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Introduction The paper seeks to answer the following question: What are the fundamental rights and duties to be implemented and enforced at the global level according to the main theories of global justice and how the conceptualization of a fair mean of fundamental rights can solve their limitations? The paper further develops the debate on global justice going beyond the mainstream theories on this topic, i.e. statism and cosmopolitanism (or globalism). Indeed, statism argues that concerns of justice apply only within the national borders failing to take into account the systemic nature of global politics while cosmopolitanism states that there are principles of justice applying at the global level lacking to take into account the (weak) feasibility of their cosmopolitan reforms. The main goal of the paper is to overcome their limitations envisioning a conceptualization of social and political justice and fundamental rights, and corresponding duties, which is able to adapt to the thickening of the relations among peoples and persons while being sensible to the different contexts in which the claims of justice are framed. To pursue this aim, this paper builds on the main findings of Forst’s critical theory of social and political justice to sketch out a fair mean according to which the validity of claims of justice and the justifiability of the enforcement of the corresponding duties can be assessed including both theoretical studies - at the levels of public ethics and political theory - and empirical researches. Its originality lies in the attempt to assess the fairness of the coercive norms establishing the global distribution of rights and duties, and thus of power, according to the level of arbitrariness in inequalities, the relevance of the object of the rights in question for a worthwhile life and the extent of the ground of justice. Taking all these elements into account, the further, and maybe the most relevant, challenge of the paper is to prove that rights, and above all categories of rights, ought always to be implemented in relation to one another and, thus, according to a common fair mean. 1. Global justice and universal fundamental rights The object of this paper involves terms, among the others, (global) justice and rights, which are debated in several fields of study and whose conceptualization has been at the core of long-standing disputes which are widening more and more. That is the reason why it is essential to frame the discussion explaining how these notions are meant in this paper and how the analysis is developed. Thus, before delving into the main theories of global justice it is worth to make both terminological and methodological clarifications about the object of this paper. Even though it would be practically impossible to sketch out a universal shared conception of global justice and universal fundamental rights and duties, a wide agreement has been reached in the way they are outlined below. In a first attempt to explain what justice is, it is possible to say that «Justice, at its core, concerns itself with who deserves what and why» [1] and it can be seen as the commitment to fighting against morally arbitrary inequalities [2]. Being slightly more precise, however losing neutrality getting a bit closer firstly to cosmopolitan conception and secondly to Rawlsian and statist conception of justice, justice can be defined as the fair distribution of fundamental benefits (e.g. claims, liberties, powers, and immunities) and burdens (e.g. duties and liabilities) to all [3] and can be retained «the first virtue of social institutions» [4]. It goes without saying that global justice regards the fairness of the above-mentioned distribution at the global level. To provide a first sketch on the standing of statism and cosmopolitanism on this topic, statism argues for the fact that the current global distribution is fair, or at least is not related to justice, and relieving the burdens of the worse off is a matter of humanitarian aid while cosmopolitanism states that principles of justice apply also at the global level considering the current global distribution unjust. As already mentioned above, rights can be defined as fundamental benefits while duties as fundamental burdens. Looking at the core meaning of rights, to have a right means to have a valid claim [5] which entails (justifiable) duties to others. As also the author of one of the most sophisticated analysis of rights, Hohfeld, admits, «“in the strictest sense” all rights are claims» [6]. In a nutshell, duty is «that which one ought or ought not to do» [7]. Duties are obligations, or justified burdens, which persons or peoples ought to bear. Obviously, there are different categories of rights and duties, such as moral and legal ones, which we will touch upon further on. For the main purpose of this paper, however, the focal point to bear in mind is that each right has one or multiple corresponding duties, and each duty can be seen as a justifiable restriction of another right. Indeed, quoting again Hohfeld, «‘Duty’ and ‘right’ are correlative terms. When a right is invaded, a duty is violated» [7] and, for this, they can be seen as two sides of the same coin, i.e. justice. The paper makes use of a critical methodology comparing the main points of the two leading theories on the above-mentioned topics and trying to go beyond them proposing another (balanced) approach to solve their drawbacks. Some fundamental remarks must be outlined on what the paper focuses and what has been left out in order to avoid losing the main aim of the work. Thus, the paper restricts the analysis of statism and cosmopolitanism concentrating on their conception of the scope of justice, i.e. the assessment of the extent to which the global context can be considered a context of justice and the rights and duties which persons and peoples ought to enjoy and ought to bear at the global level according to their paradigms. The paper does not deal with the universal foundation of both civil and political rights and, social and economic rights, so on defined as socio-economic rights, focusing on their dialectic relations and global justification, as well as on the justification of the corresponding duties they entail. 2. Statism and the ‘absolutization’ of associative duties Before delving into the main points of statism it is necessary to underline that almost all the statist scholars do not deny the gruesome facts of inequality in world economy related to lack of democracy and unequal enjoyment of fundamental socio-economic opportunities and basic liberties. This is a situation which is a «disaster from a more broadly humanitarian point of view» and, for this, «there is some minimal concern we owe to fellow human beings» [8]. Quoting the cosmopolitan scholar Thomas Pogge, the statist scholar Nagel underlines that «roughly 20 per cent of the world’s population live on less than a dollar a day, and more than 45 per cent live on less than two dollars a day, whereas the 15 per cent who live in the high-income economies have an average per capita income of seventy-five dollars a day» [8] and even though the situation seems to be improving in absolute terms, global relative deprivation, strictly linked to the absolute deprivation, remains a serious global burden which can put in doubt the improvements in the fight against global inequalities defended by many Statists [8-10]. However, the main question we should focus on is if those global burdensome inequalities in socio-economic opportunities and fundamental liberties make rise any justifiable demand for justice. In other words, what is necessary to understand is the potential and practical applicability of standards of justice at the global level. According to statism - and this paper refers mainly to the most relevant exponents of this theory, i.e. Thomas Nagel and David Miller - egalitarian distributive norms can apply only among citizens of a common state according to the «associative duties» that citizens owe one another in virtue of their membership to the same national community. Accordingly, concerns of justice apply only within national borders since, for statists, the primary context of justice is the national one and the political communities (peoples) organized into states are the primary focus of global justice [11]. Global justice can be understood only in terms of principles of justice which regulate the relations among states but not the relations among persons belonging to different states since «the moral units of the order are peoples, not individuals, and the values have to do with the relations among these collective units rather than relations of individuals across the world» [8]. As one of the preeminent representatives of the realist school and the Hobbesian (political) understanding of justice, Nagel argues for the fact that no standards of social justice can hold at the global level and that only states are relevant agents of justice in the global arena. According to Nagel, «even if justice is taken to include not only collective self-interest but also the elimination of morally arbitrary inequalities, or protection of rights to liberty, the existence of a just order still depends on consistent patterns of conduct and persisting institutions that have a pervasive effect on the shape of people’s lives» [8]. Even though Nagel recognizes the fundamental commitment of justice to fighting against morally arbitrary inequalities, he does not accept the possibility to understand the global context as a context of justice: the reason is that for how morally motivated can be the individual demands for global justice they cannot have practical expression. Besides, he compares two conceptions of justice, the cosmopolitan, or moral conception, which we take apart for a while delving into it further on, and a second conception which Nagel defines ‘political conception’ of justice according to which «justice should be understood as a specifically political value, rather than being derived from a comprehensive moral system, so that it is essentially a virtue - the first virtue - of social institutions» [8]. Not only does this conception empty justice of its inner moral dimension, but Nagel states that he opts for the political conception of justice, rather than the cosmopolitan one, because «the political conception is accepted by most people in the privileged nations of the world, so that, true or false, it will have a significant role in determining what happens» without, however, justifying the reasons for this choice. This weakens his defence of the political conception of justice insofar as he justifies this decision by the fact that it is preferred by the majority of people taking as given that the most shared option is the fairest one. In any case, even if Nagel categorically excludes that global morally arbitrary inequalities can entail demands of justice, he states that they are a matter of humanitarian assistance since «the most basic rights and duties are universal, and not contingent on specific institutional relations between people» [8]. Moreover, he makes a distinction between negative rights, such as bodily inviolability, freedom of expression and freedom of religion, and positive rights, such as right to democracy, equal citizenship, non-discrimination, equality of opportunity and the amelioration through public policy of unfairness in the distribution of social and economic goods [8] arguing for a priority of the first category over the latter one, insofar as negative rights «set universal and prepolitical limits to the legitimate use of power, independent of special forms of association». Indeed, «it is wrong for any individual or group to deny such rights to any other individual or group» while socio-economic justice is fully associative since «it depends on positive rights that we do not have against all other persons or groups, right that arise only because we are joined together with certain others in a political society under strong centralized control» [8]. Therefore, according to Nagel and more broadly to many statists, the scope of negative rights, in which the category of civil and political rights, is wider than the scope of positive rights can be included, in which the category of socio-economic rights can be included. This can be explained by the common supposition that negative rights imply less burdensome duties, i.e. duty not to do, than positive rights which implies more demanding duties, i.e. duty to do. Even though one of the aims of the paper is to overcome this supposition, this task will be addressed in the final part of the work. For now, it is just relevant to understand this focal difference and the statist position on this matter. As another leading scholar of statism, Miller frames the discussion on the justification of the distribution of rights and duties debating the difference between ethical particularism and ethical universalism [12] defending the first insofar as the special relationships citizens have one another motivate them to pursue justice. Without going excessively deep into his argumentation, and maintaining the focus on the main topic of the paper, the most interesting point of Miller’s theory of global justice is his defence of the ethics of nationality and the global minimum of human right to be set at the global level. Miller maintains that we have special obligations to compatriots which we do not owe to other human beings and global justice ought to be understood not in terms of equality, but in terms of basic human rights that belong to human beings everywhere and which can entail remedial responsibility on outsiders [13]. Thus, Millers admits that we owe some responsibilities toward the world’s poor but of a kind that protection of universal socio-economic rights can only be a matter of sufficiency and not equality, and, more important, a matter of humanitarianism rather than justice, strictly speaking. Besides lacking to recognize the proper relevance of the moral dimension of the concept of justice, statist theory seems to be excessively stuck in the status quo without being able to adapt to the fast changes in persons’ and peoples’ global relations. Indeed, its ideas fail to take into account the global level as an increasingly relevant context of justice, that is according to the thickening of global interconnection and interdependence. Moreover, statists, on the one hand, gives much relevance to the rights to liberty among collective agents, as states, without however properly taking into consideration the rights of individuals at the global level and, on the other hand, absolutizes the ‘associative duties’ as the only category of duty which can rise demands of justice and which, thus, justifies their restricted scope at the global level. 3. Cosmopolitanism and the chimera of a full-fledged global justice Cosmopolitans (or globalists) position themselves in a standing diametrically opposite to statists. As statists, cosmopolitans denounce the grave burdensome of global inequalities in socio-economic opportunities and fundamental liberties arguing for the fact that a plan to end severe poverty for over 2.5 billion human beings - whose aggregate shortfall amounts to barely $300 billion annually which are well under the 1 per cent of the aggregate annual gross national incomes of the high-income economies - could be carried out through reforms which would entail a negligible reduction in the standard of living for the 1 billion people living in the high-income countries [3]. However, not only do cosmopolitans argue for the negligible sacrifice that the relief of the worse-off would entail but, more importantly, they underline that this fact is a matter of justice insofar as global unfair inequalities are replicated by the global order which ought, for this, to be retained unjust. Cosmopolitanism is founded on the idea that all human beings, regardless of their political affiliation, are (or can and should be) citizens in a single community basing on universal moral norms [14]. According to cosmopolitanism, principles of justice regulating the fair distribution of rights and duties hold also at the global level and global justice should be conceived in terms of an institutional cosmopolitanism based on universal human rights [3] which leads to assess the global order as unjust insofar as it is unable to globally ensure the overall protection of fundamental rights. Cosmopolitanism develops in the framework of the broad philosophical argument of moral universalism1 which maintains that some ideas have universal power, i.e. there are universal principles which apply to the whole humanity. According to one of the leading exponents of cosmopolitanism, Thomas Pogge, there are three specific features which are shared by almost all the diverging strands of cosmopolitanism: Individualism: the ultimate units of concern are individual human beings or persons rather than other categories of agents, like collective ones which can be units of concern only indirectly, in virtue of the participation of their members; universality: the status of ultimate unit of concern attaches to every living human being equally; and generality: this special status has global force, which is to say that persons are ultimate units of concern for everyone [3]. Therefore, cosmopolitanism maintains that persons are the primary focus of justice and the global context ought to be considered as the primary context of justice since persons are, first and foremost, members of a single universal community. States can only be secondary or indirect units of concern since they are subordinated to the most relevant units of concern, i.e. persons. Since there are many different categories of cosmopolitanism, such as moral, political, legal, institutional, economic, the debate will be restricted on the work of an author, Thomas Pogge, which seeks to bridge these different conceptions of cosmopolitanism remaining however closer to the moral one, which can be considered the most characteristic of this theory of global justice. As a matter of fact, he argues for the combination of two compatible conceptions of moral cosmopolitanism: interactional moral cosmopolitanism and institutional moral cosmopolitanism. According to this distinction, the first one formulates fundamental principles of ethics that assign responsibilities for the implementation of universal basic rights directly to persons and groups, whereas the second one postulates fundamental principles of social justice that assign these responsibilities to the institutional scheme [3]. However, developing a variant of institutional cosmopolitanism - precisely one which makes persons and peoples bearing responsibility for the support to a global unjust order which authorizes and enforces unfair inequalities in violation of a general negative duty - Pogge maintains that only the institutional conception of cosmopolitanism can be retained a matter of social justice while the interactional conception, still not irrelevant to reduce global unfair inequalities, remains a question of individual ethics. Placing the question of how universal rights ought to be conceived, Pogge argues for a validity of moral human rights which is independent of any social order - which however plays a crucial role for their realization - an idea which has been widely and progressively acknowledged since the aftermath of the World War II [3]. Moreover, Pogge considers moral and legal rights not in contrast to each other but rather claims that the first category pre-exists the second (whose instrumental role for the realization and adjudication of moral rights is, in any case, a matter of fact). Indeed, the relation between moral and legal rights is conceived in such a way that avoids any conceptual connection between these two terms. Moral rights are moral claims which are valid[13] regardless of their actual legal recognition and judicial adjudication and, thus, their juridification ought not to be understood as demanding. Pogge does not underestimate the relevance of legal rights for the implementation of (moral) human rights but he argues that such legal rights need not to have the same content of moral human rights and highlights that secure access to the object of moral rights - that is what really matters - may be maintained also in other ways [3]. It follows that legal rights are effective, and probably the strongest, means to realize moral rights however other tools, as non-legal practices and commitment by the citizenry, can be considered in their own way important to pursue this aim. Pogge argues for the inclusion of the corresponding legal right of a moral right in the law or constitution when its juridification is required to ensure the secure access to its object - as it is, for example, for the right to vote [3]. In his work, he also poses the main focus on a specific category of rights, i.e. socio-economic rights, underlying how they are «currently, and by far, the most frequently unfulfilled human rights» [3] arguing for the fact that this underfulfillment also plays a major role in explaining global deficits in the protection of civil and political human rights. However, his major focus on socio-economic rights, and issues as world poverty, unequal distribution of wealth, inequalities in the standard of living seems to underestimate the relevance of civil and political rights. One of the main criticisms to cosmopolitan ideas is that cosmopolitanism almost completely discharges justice from its not irrelevant political weight. In the wake of this observation, other limitations of this theory are the deficiency of cosmopolitanism to not take into account the relevance of special duties linked to particular relations among persons, such as those related to the shared national identity, as well the weak practical feasibility of the reforms cosmopolitans propose in order to realize the utopian world they conceive. 4. Universal fundamental rights as a fair mean Before proceeding with the explanation of the ‘middle road’ which can cope with the main limitations of statism and cosmopolitanism it is worth to spend a few more words on one of the core concepts which is debated in this paper, i.e. the concept of justice, and which, when first appeared in the Ancient Greek, it immediately triggered wide theoretical controversies. In Plato’s work The Republic, in which an early theory of justice was set out, Thrasymachus challenges Socrates arguing that justice is «simply the interest of the stronger» [15], i.e. merely whatever the more powerful say it is [16]. Yet, without admitting that a reasonable conceptualization of justice is possible outside the mere will of the stronger, it would make no sense to speak about different perspectives on social justice since the intersubjective relations, above all at the global level, would be left to the state of homo homini lupus (which is not so distant from the current scenario of the global agents’ relations). Indeed, the question of power is the first question of justice because justice should not only focus on «the distribution of goods, but on the justice of the ‘basic structure’ of relations of political and economic power, that is, relations of government, of production, and of distribution» [16]. In this sense, justice is related to power but is specifically conceived to contrast the arbitrary asymmetries of power inequalities, that is, opposing Thrasymachus, precisely avoiding justice to be what the stronger wants it to be. In the same vein of Plato’s reasoning, and at odds with Thrasymachus, Forst opts for a constructivist answer to the question of the ‘firm ground’ of justice, which, in this sense, is posed anew. Not only does Forst argue that «there is a reasonable justification for a conception of justice, but also that it goes back to a single root - that is, that the various aspects of justice in social and political contexts, and even beyond national borders, ultimately refer to a normative core: the one basic human right to justification» [16]. This basic right to reciprocal and general justification is conceived in such a way that it is reasonably shareable by the whole humanity and Forst explains its main criteria as follows: Reciprocity means that no one may refuse the particular demands of others that one raises for oneself (reciprocity of content), and that no one may simply assume that others have the same values and interests as oneself or make recourse to “higher truths” that are not shared (reciprocity of reasons). Generality means that reasons for generally valid basic norms must be sharable by all those affected. Principles and norms can claim to be valid only if they can be agreed to reciprocally (without demanding more from others than one is also willing to concede, and without projecting one’s own interests and convictions on others) and generally (without excluding anyone concerned and their needs and interests), that is, those principles and norms that… no one can “reasonably” reject [16]. Therefore, only those norms and actions which are reciprocally and generally justifiable can be retained just and valid so long as they avoid the reasons of some persons to prevail to those of others and include the reasons of all those affected. Moreover, what is important to understand is that reasons of persons are equally worth to be heard and equally count in shaping social institutions insofar as they respect the reciprocity and generality criteria which, so, serve as a filter for claims and reasons that can be “reasonably rejected”. That is, reciprocity and generality are appropriate principles to apply to intersubjective interactions, and for the justification of the rules governing them, because not only do they help to provide everyone with the possibility to participate in shaping the rules of justice, and thus the distribution of duties (burdens) and rights (benefits), in an equal position, but they also make it possible to distinguish between more or less justifiable arguments and to evaluate the ‘reasonableness’ of positions and claims when there is dissent [16]. Thus, the right (and the corresponding duty) to justification - in this sense, the core essence of social and political justice - is shaped by these two criteria insofar as one cannot make him/her reasons and claims prevail on those of the others through the means of arbitrariness and domination and argue for exclusion of persons affected, along with their needs and concerns, as well as avoid to abide themselves by norms reasonably widely shared or shareable and which they would raise for themselves. In the attempt to bridge Forst’s right to justification and the Aristotelian fair mean, which will be recalled further on, the Aristotelian conceptualization of justice, mainly related to the distribution of honours and benefits according to the merits[14], must be explained. The Aristotelian account of justice will provide the basis to investigate how different categories of rights, precisely socio-economic and civil and political ones, and the corresponding duties, are related. Hence, the purpose here is not to provide a comprehensive understanding of Aristotelian conception of justice, but rather to give a first and, of course, not exhaustive, sketch on what distributive justice refers to in order to strive for a justification of a ‘fair mean’ which consists of fundamental civil and political and socio-economic rights and which can help to conceive a measure according to which these rights ought to be implemented: Justice is a kind of mean, but not in the same way as the other virtues, but because it relates to an intermediate amount, while injustice relates to the extremes. And justice is that in virtue of which the just man is said to be a doer, by choice, of that which is just, and one who will distribute either between himself and another or between two others not so as to give more of what is desirable to himself and less to his neighbour (and conversely with what is harmful), but so as to give what is equal in accordance with proportion; and similarly in distributing between two other persons. Injustice on the other hand is similarly related to the unjust, which is excess and defect, contrary to proportion, of the useful or hurtful. For which reason injustice is excess and defect, viz. because it is productive of excess and defect-in one's own case excess of what is in its own nature useful and defect of what is hurtful, while in the case of others it is as a whole like what it is in one’s own case, but proportion may be violated in either direction. In the unjust act to have too little is to be unjustly treated; to have too much is to act unjustly [17]. Basically, Aristotle defines justice as consisting of what is lawful and fair. Keeping aside the understanding of justice as law-abiding, its second aspect, here taken into consideration, implies two main elements: equitable distribution and correction of the excess. These principles may be conceived as valid both for individuals and things, that is in the fairness of relations among individuals and distributed things. Therefore, according to Aristotle, justice is not merely a matter of everyone getting the same fixed amount of something but rather obtaining or giving what one respectively does or does not deserve. In order to evaluate the right proportion, a metric is required, which, in turn, needs a scale of values. Taking as example the distribution of freedoms and socio-economic opportunities as the things to be fairly distributed ceteris paribus, the full equality of freedom for everyone to enjoy her own private property without any taxation admissible would be an injustice insofar as it would let wealthy people have many more, to some extent undeserved, socio-economic benefits than poor people. But, also, the opposite case ought to be considered unjust, that is strict equality of socio-economic opportunities depriving everyone of everything making it available to all would not be just insofar as it would strongly disregard equal distribution of freedoms. Rather progressive taxation which entails higher tax for the better off and low tax for the worse off to properly compensate the difference in socio-economic opportunities may be conceived as just since it is a substantial kind of a (fair) mean. Still, the determination of the proportionally equal distribution and the correction of excesses and defects are related to the relevance of the things distributed and the metrics according to which to evaluate the just mean. Thus, what is the fair mean universally justifiable and reasonably shareable by all is an open question, on which the following reasoning seeks to shed light. The above-mentioned example refers to the potential conflict between the fulfillment of the right to private property, through the recognition and protection of the freedom to enjoy their own private property, vis-à-vis the fulfillment of socio-economic rights, through equal distribution of socio-economic opportunities which require some sort of taxation. The above-mentioned progressive taxation may be a policy pursuing that kind of mean to which Aristotle refers and according to which the balance between the fulfillment of different (sometimes contrasting) rights can be established. Investigating deeply and in detail this intermediate amount is something which would go beyond the aim of this paper, but some reflexions on it can be outlined taking into consideration other relevant elements of Forst’s conception of justice. Combining the Aristotelian understanding of justice with the critical theory of political and social justice and the moral constructivist conception of human rights of Rainer Forst it is possible to sketch out a formal and substantial account of the fair mean which is morally and politically constructed on the really basic rights to justification. Not only does this really basic right help to justify concrete rights[15] but it is also useful - and this is what is of interest for this paper - to justify the implementation of interrelated different rights and the corresponding duties they bear by establishing which right has priority to be better fulfilled in case of conflict among different rights. Recognizing the main commitment of justice to fighting against arbitrariness and the need of a context of justice, i.e. a context of political and/or social relations of cooperation as well as conflict, in order to make the concept of social of justice meaningfully applicable [18], it is relevant to note how the conception of justice we are trying to sketch out in this paper is able to take together its moral and political aspects. Understanding the fair mean as consisting in all those reciprocally and generally justifiable fundamental rights and, accordingly, all those reciprocally and generally justifiable fundamental duties which these rights entail, the measure of the justifiability of these fundamental rights and duties can be assessed in relation to the level of arbitrariness and domination the claimant suffers, that is, the moral aspect of justice, along with the extent of the context in which the demand ought to be framed, that is, the political aspect of justice. In an attempt to concretely define what precisely this fair mean consists of, we may say that it corresponds to basic freedoms and fundamental socio-economic opportunities which everyone would consider essential for a worthwhile life and which represent the basic fundamental common objects of civil and political rights and socio-economic rights. Therefore, the main originality of the paper lies on the reconsideration of civil and political and socio-economic rights, thus, of fundamental rights in general, according to the level of arbitrariness suffered by the claimant and the extent of the context of justice in which to frame the claim along with the relevance of the enjoyment of the object of the right for a worthwhile life and the reasonable justification of the duties the counterpart ought to bear. As a consequence, it is necessary to admit the relativeness of the overall enjoyment of different universal fundamental rights. Indeed, one of the innovative points this paper seeks to unfold corresponds to a new approach, which can be defined as a balanced approach, toward rights which understands universal fundamental rights relative in scope. Accepting the universality of different categories of fundamental rights, it is impossible to deny that an absolute fulfillment of all of them is a chimera[16]. The main issue at stake here is that no system of rights can avoid potential conflicts rising in the attempt to fulfill different fundamental rights due to the inner interrelation among them[17]. Denying the inner interrelation among different rights would be equal to embracing a fundamentalism of rights which may turn into a disproportionate fulfillment of some rights at the expense of the lack of secure access to the basic object of some others. Accordingly, the proposal outlined in this paper is a balanced and proportionate fulfillment of rights in accordance with their core object, which may potentially represent the Aristotelian fair mean. That is to say that the best overall enjoyment of rights can be ensured by admitting that rights can only be fulfilled to some extent since intrinsically related one to another. Thus, this weighted fulfilment of rights ought to be conceived related to the basic object of a right and the justification of the corresponding duties, avoiding that an (over)fulfillment of a right would permit other rights to be left excessively behind. Conclusion The question of global justice, and more specifically the problem of the fair global distribution of rights and duties among peoples and persons, is catching more and more attention not only in the academia but also in politics and economics, even though with different connotations. Already more than two centuries ago, Immanuel Kant underlined that «the intercourse, more or less close, which has been everywhere steadily increasing between the nations of the earth, has now extended so enormously that a violation of right in one part of the world is felt all over it» [19; 20]. At that time as even much more as now, the rising global interconnection and interdependence created a kind of universal common feeling that a violation of a right in a part of the world was perceived by all the inhabitants of the world. However, as we have seen in this paper, there are many issues regarding how to globally ensure peoples and persons secure access to the basic object of fundamental rights. The innovative approach, that we called balanced approach, toward global justice and fundamental universal rights and duties, only broadly sketched out in this paper, can be of help for a better understanding of the relations among different categories of rights at the global level and to clarify the extent to which the global context is becoming a relevant context of justice. This account of global justice is founded on a justifiable fair mean consisting in fundamental universal rights and duties and which takes into consideration the existence of concrete political and social relations of cooperation as well as conflict for assessing the meaningful applicability of demands of justice. This account of global justice may represent a potential solution for the tension between political and moral conceptions of justice framing the justifiable request for justice at the proper and reasonable level and being able to adapt itself to the transformation of the different contexts of justice.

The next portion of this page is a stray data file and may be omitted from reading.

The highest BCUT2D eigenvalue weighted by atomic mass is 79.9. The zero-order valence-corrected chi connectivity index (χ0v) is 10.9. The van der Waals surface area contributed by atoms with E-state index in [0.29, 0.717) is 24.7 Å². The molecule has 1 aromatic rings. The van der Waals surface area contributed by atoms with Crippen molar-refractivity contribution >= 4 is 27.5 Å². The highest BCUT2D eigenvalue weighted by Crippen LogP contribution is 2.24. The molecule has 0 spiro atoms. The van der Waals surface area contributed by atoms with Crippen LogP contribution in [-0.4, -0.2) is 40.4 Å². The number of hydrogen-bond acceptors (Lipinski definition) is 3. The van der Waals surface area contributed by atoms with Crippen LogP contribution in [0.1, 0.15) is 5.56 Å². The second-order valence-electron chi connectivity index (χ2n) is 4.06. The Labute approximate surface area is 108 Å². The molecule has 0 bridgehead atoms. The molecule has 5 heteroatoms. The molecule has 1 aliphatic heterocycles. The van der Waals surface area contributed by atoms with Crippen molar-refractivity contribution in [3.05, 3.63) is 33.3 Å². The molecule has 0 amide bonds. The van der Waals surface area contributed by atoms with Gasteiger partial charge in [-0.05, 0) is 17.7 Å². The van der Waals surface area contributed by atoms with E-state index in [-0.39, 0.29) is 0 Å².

About the authors

Fabio Coacci

MGIMO University; University of Macerata (Italy)

Author for correspondence.
Email: f.coacci1@studenti.unimc.it
76 Prospekt Vernadskogo, Moscow, 119454, Russian Federation; 30/32 Via Giovanni Mario Crescimbeni, 62100, Macerata MC, Italy

postgraduate Diploma of Giacomo Leopardi School of Advanced Studies of the University of Macerata, Lecturer and PhD Student of MGIMO University, Assistant Lecturer and PhD Student of University of Macerata (Italy)